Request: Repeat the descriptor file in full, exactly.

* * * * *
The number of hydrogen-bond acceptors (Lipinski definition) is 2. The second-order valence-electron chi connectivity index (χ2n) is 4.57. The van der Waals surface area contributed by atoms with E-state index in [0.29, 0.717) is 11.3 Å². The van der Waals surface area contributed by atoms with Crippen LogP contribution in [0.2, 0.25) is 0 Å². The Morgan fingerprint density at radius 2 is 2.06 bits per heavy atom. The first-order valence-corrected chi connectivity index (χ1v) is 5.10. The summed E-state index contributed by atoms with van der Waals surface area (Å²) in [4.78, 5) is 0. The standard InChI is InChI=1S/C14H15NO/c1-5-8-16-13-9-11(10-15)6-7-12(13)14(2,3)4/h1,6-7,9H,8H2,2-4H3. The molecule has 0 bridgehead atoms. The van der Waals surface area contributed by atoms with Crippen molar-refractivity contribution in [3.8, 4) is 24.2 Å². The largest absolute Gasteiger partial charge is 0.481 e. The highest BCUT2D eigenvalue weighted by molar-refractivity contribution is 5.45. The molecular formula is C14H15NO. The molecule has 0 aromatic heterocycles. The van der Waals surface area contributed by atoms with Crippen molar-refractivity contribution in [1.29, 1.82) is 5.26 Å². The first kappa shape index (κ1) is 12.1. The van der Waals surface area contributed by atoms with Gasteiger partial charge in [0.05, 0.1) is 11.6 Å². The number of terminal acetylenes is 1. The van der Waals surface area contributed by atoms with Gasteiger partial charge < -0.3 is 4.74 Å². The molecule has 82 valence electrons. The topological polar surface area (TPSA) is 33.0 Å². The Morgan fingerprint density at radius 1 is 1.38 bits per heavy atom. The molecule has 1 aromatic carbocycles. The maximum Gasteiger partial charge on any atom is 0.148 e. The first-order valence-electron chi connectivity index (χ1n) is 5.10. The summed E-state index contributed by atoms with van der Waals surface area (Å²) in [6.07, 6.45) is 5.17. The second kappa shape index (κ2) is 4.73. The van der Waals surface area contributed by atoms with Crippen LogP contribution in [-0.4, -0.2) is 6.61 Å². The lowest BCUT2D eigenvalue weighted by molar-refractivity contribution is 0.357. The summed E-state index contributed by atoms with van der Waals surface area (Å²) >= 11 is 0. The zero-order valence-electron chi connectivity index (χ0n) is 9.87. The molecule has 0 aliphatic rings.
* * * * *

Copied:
The number of hydrogen-bond acceptors (Lipinski definition) is 2. The second-order valence-electron chi connectivity index (χ2n) is 4.57. The van der Waals surface area contributed by atoms with E-state index in [0.29, 0.717) is 11.3 Å². The van der Waals surface area contributed by atoms with Crippen LogP contribution in [0.2, 0.25) is 0 Å². The Morgan fingerprint density at radius 2 is 2.06 bits per heavy atom. The first-order valence-corrected chi connectivity index (χ1v) is 5.10. The summed E-state index contributed by atoms with van der Waals surface area (Å²) in [4.78, 5) is 0. The standard InChI is InChI=1S/C14H15NO/c1-5-8-16-13-9-11(10-15)6-7-12(13)14(2,3)4/h1,6-7,9H,8H2,2-4H3. The molecule has 0 bridgehead atoms. The van der Waals surface area contributed by atoms with Crippen molar-refractivity contribution in [3.8, 4) is 24.2 Å². The largest absolute Gasteiger partial charge is 0.481 e. The highest BCUT2D eigenvalue weighted by molar-refractivity contribution is 5.45. The molecular formula is C14H15NO. The molecule has 0 aromatic heterocycles. The van der Waals surface area contributed by atoms with Crippen molar-refractivity contribution in [1.29, 1.82) is 5.26 Å². The first kappa shape index (κ1) is 12.1. The van der Waals surface area contributed by atoms with Gasteiger partial charge in [0.05, 0.1) is 11.6 Å². The number of terminal acetylenes is 1. The van der Waals surface area contributed by atoms with Gasteiger partial charge < -0.3 is 4.74 Å². The molecule has 82 valence electrons. The topological polar surface area (TPSA) is 33.0 Å². The Morgan fingerprint density at radius 1 is 1.38 bits per heavy atom. The molecule has 1 aromatic carbocycles. The maximum Gasteiger partial charge on any atom is 0.148 e. The first-order valence-electron chi connectivity index (χ1n) is 5.10. The summed E-state index contributed by atoms with van der Waals surface area (Å²) in [6.07, 6.45) is 5.17. The second kappa shape index (κ2) is 4.73. The van der Waals surface area contributed by atoms with Crippen LogP contribution in [-0.4, -0.2) is 6.61 Å². The lowest BCUT2D eigenvalue weighted by molar-refractivity contribution is 0.357. The summed E-state index contributed by atoms with van der Waals surface area (Å²) >= 11 is 0. The zero-order valence-electron chi connectivity index (χ0n) is 9.87. The molecule has 0 aliphatic rings.